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Sunday, March 11, 2018

Ebor Falls, Guy Fawkes River National Park, NSW.

Ebor Falls
There is a lovely picnic area with plenty of parking at Ebor Falls. While we were there, golden everlasting daisies were flowering in profusion.

Picnic Area at Ebor Falls

Carpet of everlasting daisies.
It is only a 700 m walk to the Lower Ebor Falls, or you can drive.

Lower Ebor Falls
We may have been there to see the falls but I couldn't resist a photo out over the valley as the sky was drawing my attention.

If you would like to take your time to explore while supporting the local community, the Ebor Sports and Recreation Area is a great little spot to stay the night.

Ebor Sports and Recreation Area.
Ebor Sports and Recreation Area:
Where:  79 km east of Armidale. About halfway along the Waterfall Way. Just south of Ebor Falls Road, on the other side of the road.
Access: Just off the highway. Suitable all rig types.
Cost:  Please place your donation in the pillar near the toilets.
Facilities: Toilets, Tank Water, Sheltered Picnic Tables, Fire place, Bins, Phone and Internet Reception. Pets are allowed. There is a walkway from here to the village of Ebor and to Ebor Falls.

Saturday, March 10, 2018

Native Dog Campground and Woolpack Rocks, Cathedral Rock National Park, NSW

Woolpack Rocks
Our primary reason for going to Native Dog Campground was to do the Woolpack Rocks Walk. We had thought, that due to this campground being closer to the road and having access to more rig types than Barokee Campground, it would be the busier of the two however, this was not the case when we were there.

Woolpack Rocks Walk: Grade 4, 8 km return, 2.5 to 3.5 hours.

The start of Woolpack Rocks Walk 
The walk gently climbs towards Woolpack Rocks in the distance for 3.7 km before turning towards the summit. The climb to the top is about 300 m and, by all accounts, much easier than climbing Cathedral Rock. There are a couple of obstacles to overcome but National Parks NSW has put in a couple of structures to aid with getting up. The first structure is a step that looks a bit like a saw horse and is used to help get through a narrow gap between two large granite rocks. I found this easy enough going up but a bit of a challenge coming down.

The second aid to climbing Washpool Rocks is a ladder which was easy to use both going up and down.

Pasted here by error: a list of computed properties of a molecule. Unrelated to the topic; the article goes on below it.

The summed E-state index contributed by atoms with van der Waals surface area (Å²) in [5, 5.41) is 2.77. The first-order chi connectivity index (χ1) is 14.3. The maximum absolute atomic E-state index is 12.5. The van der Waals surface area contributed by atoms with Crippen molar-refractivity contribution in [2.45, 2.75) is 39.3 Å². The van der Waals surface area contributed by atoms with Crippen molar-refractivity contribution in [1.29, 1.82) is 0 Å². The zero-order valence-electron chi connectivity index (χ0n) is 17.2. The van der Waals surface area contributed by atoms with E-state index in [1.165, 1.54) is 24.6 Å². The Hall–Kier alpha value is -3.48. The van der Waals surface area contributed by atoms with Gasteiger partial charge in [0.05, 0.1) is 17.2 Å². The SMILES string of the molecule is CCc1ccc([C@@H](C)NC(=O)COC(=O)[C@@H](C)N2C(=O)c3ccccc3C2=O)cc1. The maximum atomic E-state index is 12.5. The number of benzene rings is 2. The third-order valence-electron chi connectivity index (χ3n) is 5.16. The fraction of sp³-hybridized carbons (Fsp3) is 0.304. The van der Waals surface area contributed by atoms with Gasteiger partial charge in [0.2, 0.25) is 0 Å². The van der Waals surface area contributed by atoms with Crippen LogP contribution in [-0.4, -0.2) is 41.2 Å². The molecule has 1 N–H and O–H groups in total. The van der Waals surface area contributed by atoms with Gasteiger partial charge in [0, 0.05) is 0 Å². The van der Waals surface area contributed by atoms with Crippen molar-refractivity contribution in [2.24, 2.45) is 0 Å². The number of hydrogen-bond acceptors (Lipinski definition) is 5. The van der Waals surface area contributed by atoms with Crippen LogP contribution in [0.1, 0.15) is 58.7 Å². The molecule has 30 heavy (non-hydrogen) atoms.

The views at the top are truly stunning. This is one of those walks that offers some challenges but also produces a great sense of achievement when accomplished.

Details for Native Dog Campground:

Native Dog Campground
Where: In Cathedral Rock National Park, NSW. 84 km east of Armidale. 122 km west of Coff's Harbour. Turn off the Waterfall Way onto Guyra Road. After 8 km turn left into the park entrance. 
Access: Roads are sealed until entering the park. The park entrance is fairly short but is unsealed and narrow. 
Booking and Fees: No bookings. $6.00 per adult, $3.50 per child per night.
Sites: Suitable for tents, camping beside your vehicle, camper trailers, motorhomes and Caravans.
Facilities: toilet, tables, fire places, wood supplied, information, walks.
Prohibitions: No pets, no smoking.

Friday, March 9, 2018

Barokee Campground, Cathedral Rock National Park, NSW.

Once again, we chose a nice shady site to get some relief from the hot weather. Each site had plenty of room, a table and fireplace.  

Barokee Campground.
Our site backed onto natural bushland and a small creek. We could sit in our campsite and see plenty of birds.

Scarlet Robin
Brown Thornbill
Red-necked Wallabies grazed in the campground in the afternoons.

Red-necked Wallaby

Cathedral Rock Loop Walk: Grade 4, 5.2 km. Extension to the summit: Grade 5, 800 m return. Another option is to walk from Barokee Campground to the summit and return:  Grade 4 and 5, 4.2 km. The last 400 m to the summit involves scrambling over boulders and jumping over crevices. I've been a bit wary of rock hopping since breaking my ankle so we decided to do the loop walk around Cathedral Rock without doing the extension to the summit. Instead, we planned on climbing to the top of Woolpack Rocks when we moved to Native Dog Campground. We set off in a clockwise direction early in the morning and surprised a wallaby and a lyrebird with our presence.

Superb Lyrebird